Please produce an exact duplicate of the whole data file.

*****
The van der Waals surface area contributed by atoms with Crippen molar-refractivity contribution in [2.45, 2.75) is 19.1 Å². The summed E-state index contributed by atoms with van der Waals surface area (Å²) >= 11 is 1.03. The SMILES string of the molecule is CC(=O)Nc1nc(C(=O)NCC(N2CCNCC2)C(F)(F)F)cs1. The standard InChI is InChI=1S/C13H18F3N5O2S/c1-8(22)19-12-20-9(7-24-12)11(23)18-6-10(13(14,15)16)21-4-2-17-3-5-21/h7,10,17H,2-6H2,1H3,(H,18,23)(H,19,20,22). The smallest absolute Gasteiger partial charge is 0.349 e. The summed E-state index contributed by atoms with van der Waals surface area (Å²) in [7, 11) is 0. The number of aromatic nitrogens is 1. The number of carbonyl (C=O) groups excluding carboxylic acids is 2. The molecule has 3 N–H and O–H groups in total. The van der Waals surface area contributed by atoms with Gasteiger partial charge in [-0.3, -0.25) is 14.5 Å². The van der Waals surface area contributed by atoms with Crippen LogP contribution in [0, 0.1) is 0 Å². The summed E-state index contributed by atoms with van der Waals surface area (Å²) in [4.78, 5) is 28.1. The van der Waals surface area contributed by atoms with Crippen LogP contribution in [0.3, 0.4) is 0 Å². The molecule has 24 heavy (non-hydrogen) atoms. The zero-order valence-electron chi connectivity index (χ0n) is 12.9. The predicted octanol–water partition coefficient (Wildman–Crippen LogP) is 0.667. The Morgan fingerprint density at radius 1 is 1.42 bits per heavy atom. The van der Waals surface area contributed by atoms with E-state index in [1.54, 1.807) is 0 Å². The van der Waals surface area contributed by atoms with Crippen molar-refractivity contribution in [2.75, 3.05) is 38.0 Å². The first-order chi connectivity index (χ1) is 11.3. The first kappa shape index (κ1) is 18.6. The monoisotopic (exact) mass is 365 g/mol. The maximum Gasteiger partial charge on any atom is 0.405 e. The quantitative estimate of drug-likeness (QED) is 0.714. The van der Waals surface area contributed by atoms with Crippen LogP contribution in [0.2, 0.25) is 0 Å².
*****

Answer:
The van der Waals surface area contributed by atoms with Crippen molar-refractivity contribution in [2.45, 2.75) is 19.1 Å². The summed E-state index contributed by atoms with van der Waals surface area (Å²) >= 11 is 1.03. The SMILES string of the molecule is CC(=O)Nc1nc(C(=O)NCC(N2CCNCC2)C(F)(F)F)cs1. The standard InChI is InChI=1S/C13H18F3N5O2S/c1-8(22)19-12-20-9(7-24-12)11(23)18-6-10(13(14,15)16)21-4-2-17-3-5-21/h7,10,17H,2-6H2,1H3,(H,18,23)(H,19,20,22). The smallest absolute Gasteiger partial charge is 0.349 e. The summed E-state index contributed by atoms with van der Waals surface area (Å²) in [7, 11) is 0. The number of aromatic nitrogens is 1. The number of carbonyl (C=O) groups excluding carboxylic acids is 2. The molecule has 3 N–H and O–H groups in total. The van der Waals surface area contributed by atoms with Gasteiger partial charge in [-0.3, -0.25) is 14.5 Å². The van der Waals surface area contributed by atoms with Crippen LogP contribution in [0, 0.1) is 0 Å². The summed E-state index contributed by atoms with van der Waals surface area (Å²) in [4.78, 5) is 28.1. The van der Waals surface area contributed by atoms with Crippen LogP contribution in [0.3, 0.4) is 0 Å². The molecule has 24 heavy (non-hydrogen) atoms. The zero-order valence-electron chi connectivity index (χ0n) is 12.9. The predicted octanol–water partition coefficient (Wildman–Crippen LogP) is 0.667. The Morgan fingerprint density at radius 1 is 1.42 bits per heavy atom. The van der Waals surface area contributed by atoms with E-state index in [1.54, 1.807) is 0 Å². The van der Waals surface area contributed by atoms with Crippen molar-refractivity contribution in [2.75, 3.05) is 38.0 Å². The first-order chi connectivity index (χ1) is 11.3. The first kappa shape index (κ1) is 18.6. The monoisotopic (exact) mass is 365 g/mol. The maximum Gasteiger partial charge on any atom is 0.405 e. The quantitative estimate of drug-likeness (QED) is 0.714. The van der Waals surface area contributed by atoms with Crippen LogP contribution in [0.2, 0.25) is 0 Å².